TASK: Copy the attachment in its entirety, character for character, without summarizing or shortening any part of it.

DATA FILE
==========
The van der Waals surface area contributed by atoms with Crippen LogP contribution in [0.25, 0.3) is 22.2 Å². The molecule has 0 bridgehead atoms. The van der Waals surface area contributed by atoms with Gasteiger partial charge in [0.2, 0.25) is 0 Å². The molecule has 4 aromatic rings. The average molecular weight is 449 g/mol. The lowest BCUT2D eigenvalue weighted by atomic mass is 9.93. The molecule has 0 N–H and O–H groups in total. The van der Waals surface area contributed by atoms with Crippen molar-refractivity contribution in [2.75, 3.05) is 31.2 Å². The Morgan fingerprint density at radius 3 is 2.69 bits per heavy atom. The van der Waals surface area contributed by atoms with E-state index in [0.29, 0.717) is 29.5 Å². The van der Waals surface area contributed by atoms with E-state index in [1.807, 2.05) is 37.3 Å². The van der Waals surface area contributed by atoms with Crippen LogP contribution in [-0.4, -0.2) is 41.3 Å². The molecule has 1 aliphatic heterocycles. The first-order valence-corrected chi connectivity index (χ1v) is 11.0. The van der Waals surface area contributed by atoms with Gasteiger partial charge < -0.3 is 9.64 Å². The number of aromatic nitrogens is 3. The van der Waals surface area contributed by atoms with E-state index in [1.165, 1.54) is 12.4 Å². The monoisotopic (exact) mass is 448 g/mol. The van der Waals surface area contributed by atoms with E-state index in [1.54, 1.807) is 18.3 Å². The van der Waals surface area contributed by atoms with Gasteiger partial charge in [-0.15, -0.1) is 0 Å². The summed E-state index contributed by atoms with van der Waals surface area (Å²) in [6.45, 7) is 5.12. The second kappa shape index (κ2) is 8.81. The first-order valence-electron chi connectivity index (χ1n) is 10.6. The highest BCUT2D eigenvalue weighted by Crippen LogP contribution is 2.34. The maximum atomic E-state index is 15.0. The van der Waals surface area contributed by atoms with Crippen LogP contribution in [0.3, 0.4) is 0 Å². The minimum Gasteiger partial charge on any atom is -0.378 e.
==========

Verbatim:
The van der Waals surface area contributed by atoms with Crippen LogP contribution in [0.25, 0.3) is 22.2 Å². The molecule has 0 bridgehead atoms. The van der Waals surface area contributed by atoms with Gasteiger partial charge in [0.2, 0.25) is 0 Å². The molecule has 4 aromatic rings. The average molecular weight is 449 g/mol. The lowest BCUT2D eigenvalue weighted by atomic mass is 9.93. The molecule has 0 N–H and O–H groups in total. The van der Waals surface area contributed by atoms with Crippen molar-refractivity contribution in [2.75, 3.05) is 31.2 Å². The Morgan fingerprint density at radius 3 is 2.69 bits per heavy atom. The van der Waals surface area contributed by atoms with E-state index in [0.29, 0.717) is 29.5 Å². The van der Waals surface area contributed by atoms with E-state index in [1.807, 2.05) is 37.3 Å². The van der Waals surface area contributed by atoms with Crippen LogP contribution in [-0.4, -0.2) is 41.3 Å². The molecule has 1 aliphatic heterocycles. The first-order valence-corrected chi connectivity index (χ1v) is 11.0. The van der Waals surface area contributed by atoms with Gasteiger partial charge < -0.3 is 9.64 Å². The number of aromatic nitrogens is 3. The van der Waals surface area contributed by atoms with E-state index in [1.165, 1.54) is 12.4 Å². The monoisotopic (exact) mass is 448 g/mol. The van der Waals surface area contributed by atoms with E-state index in [1.54, 1.807) is 18.3 Å². The van der Waals surface area contributed by atoms with Gasteiger partial charge in [-0.15, -0.1) is 0 Å². The summed E-state index contributed by atoms with van der Waals surface area (Å²) in [6.45, 7) is 5.12. The second kappa shape index (κ2) is 8.81. The first-order valence-electron chi connectivity index (χ1n) is 10.6. The highest BCUT2D eigenvalue weighted by Crippen LogP contribution is 2.34. The maximum atomic E-state index is 15.0. The van der Waals surface area contributed by atoms with Crippen LogP contribution in [0.3, 0.4) is 0 Å². The minimum Gasteiger partial charge on any atom is -0.378 e.